“Overall, these results are consistent with the overarching hypothesis that meditation may result in enduring, beneficial changes in brain function, especially in the area of emotional processing.”
During meditation, a part of the brain called the amygdala (known for the processing of emotional stimuli) showed decreased activity. However, when the participants were shown images of other people that were either good, bad, or neutral for a practice known as “compassion meditation,” the amygdala was exceptionally responsive.”
“The subjects were able to focus their attention and greatly reduce their emotional reactions. And over an eight-week period, the participants retained this ability.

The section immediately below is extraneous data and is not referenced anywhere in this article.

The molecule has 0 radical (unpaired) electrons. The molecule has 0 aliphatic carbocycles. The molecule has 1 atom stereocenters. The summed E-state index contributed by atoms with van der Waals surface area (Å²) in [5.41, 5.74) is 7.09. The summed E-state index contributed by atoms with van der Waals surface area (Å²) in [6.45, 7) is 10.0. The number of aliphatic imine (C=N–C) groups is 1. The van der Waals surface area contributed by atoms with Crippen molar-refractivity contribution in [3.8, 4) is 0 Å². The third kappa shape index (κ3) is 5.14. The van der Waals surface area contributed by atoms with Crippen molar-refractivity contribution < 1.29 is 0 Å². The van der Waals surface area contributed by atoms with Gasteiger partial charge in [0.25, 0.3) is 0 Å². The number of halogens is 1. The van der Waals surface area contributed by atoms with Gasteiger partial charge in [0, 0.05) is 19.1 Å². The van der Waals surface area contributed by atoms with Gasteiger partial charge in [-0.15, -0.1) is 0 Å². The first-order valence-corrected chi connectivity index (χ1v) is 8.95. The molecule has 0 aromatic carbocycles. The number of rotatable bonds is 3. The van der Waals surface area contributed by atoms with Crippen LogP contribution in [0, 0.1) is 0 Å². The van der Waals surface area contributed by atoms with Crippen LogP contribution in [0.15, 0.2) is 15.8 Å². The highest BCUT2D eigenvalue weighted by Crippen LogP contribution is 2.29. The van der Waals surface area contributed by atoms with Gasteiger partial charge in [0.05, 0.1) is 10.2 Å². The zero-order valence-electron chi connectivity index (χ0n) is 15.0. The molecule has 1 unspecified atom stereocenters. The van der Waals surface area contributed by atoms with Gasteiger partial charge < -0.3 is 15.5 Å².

Around the same time, another group at Harvard Medical School (HMS) began to study the effect of meditation on retaining information. Their hypothesis was that people who meditate have more control over alpha rhythm — a brain wave thought to screen out everyday distractions, allowing for more important information to be processed.”
“Both studies used participants that had no previous experience with meditation.”
“Some researchers believe that meditation might be the key to help ease off dependency on pharmaceutical drugs.”
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Source: Harvard University